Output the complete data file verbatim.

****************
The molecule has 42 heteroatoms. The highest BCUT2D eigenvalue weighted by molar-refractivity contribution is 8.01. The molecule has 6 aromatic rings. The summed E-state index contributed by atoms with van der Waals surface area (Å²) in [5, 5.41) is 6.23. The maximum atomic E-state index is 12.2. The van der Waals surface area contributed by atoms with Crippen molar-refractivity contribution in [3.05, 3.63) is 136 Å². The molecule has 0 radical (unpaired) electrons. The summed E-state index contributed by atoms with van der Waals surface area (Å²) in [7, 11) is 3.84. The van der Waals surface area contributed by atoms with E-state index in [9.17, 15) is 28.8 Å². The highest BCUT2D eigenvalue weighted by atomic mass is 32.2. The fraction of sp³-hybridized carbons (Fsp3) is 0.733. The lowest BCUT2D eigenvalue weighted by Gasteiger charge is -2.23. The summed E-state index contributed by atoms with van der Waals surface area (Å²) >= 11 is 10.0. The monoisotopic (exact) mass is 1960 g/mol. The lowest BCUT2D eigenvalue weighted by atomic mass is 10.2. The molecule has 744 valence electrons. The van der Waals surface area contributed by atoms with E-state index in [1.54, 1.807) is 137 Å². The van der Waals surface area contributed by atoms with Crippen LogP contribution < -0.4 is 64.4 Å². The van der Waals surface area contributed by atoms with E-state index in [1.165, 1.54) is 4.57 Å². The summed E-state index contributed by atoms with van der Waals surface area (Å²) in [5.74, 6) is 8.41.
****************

The molecule has 42 heteroatoms. The highest BCUT2D eigenvalue weighted by molar-refractivity contribution is 8.01. The molecule has 6 aromatic rings. The summed E-state index contributed by atoms with van der Waals surface area (Å²) in [5, 5.41) is 6.23. The maximum atomic E-state index is 12.2. The van der Waals surface area contributed by atoms with Crippen molar-refractivity contribution in [3.05, 3.63) is 136 Å². The molecule has 0 radical (unpaired) electrons. The summed E-state index contributed by atoms with van der Waals surface area (Å²) in [7, 11) is 3.84. The van der Waals surface area contributed by atoms with E-state index in [9.17, 15) is 28.8 Å². The highest BCUT2D eigenvalue weighted by atomic mass is 32.2. The fraction of sp³-hybridized carbons (Fsp3) is 0.733. The lowest BCUT2D eigenvalue weighted by Gasteiger charge is -2.23. The summed E-state index contributed by atoms with van der Waals surface area (Å²) >= 11 is 10.0. The monoisotopic (exact) mass is 1960 g/mol. The lowest BCUT2D eigenvalue weighted by atomic mass is 10.2. The molecule has 744 valence electrons. The van der Waals surface area contributed by atoms with E-state index in [1.54, 1.807) is 137 Å². The van der Waals surface area contributed by atoms with Crippen LogP contribution < -0.4 is 64.4 Å². The van der Waals surface area contributed by atoms with E-state index in [1.165, 1.54) is 4.57 Å². The summed E-state index contributed by atoms with van der Waals surface area (Å²) in [5.74, 6) is 8.41.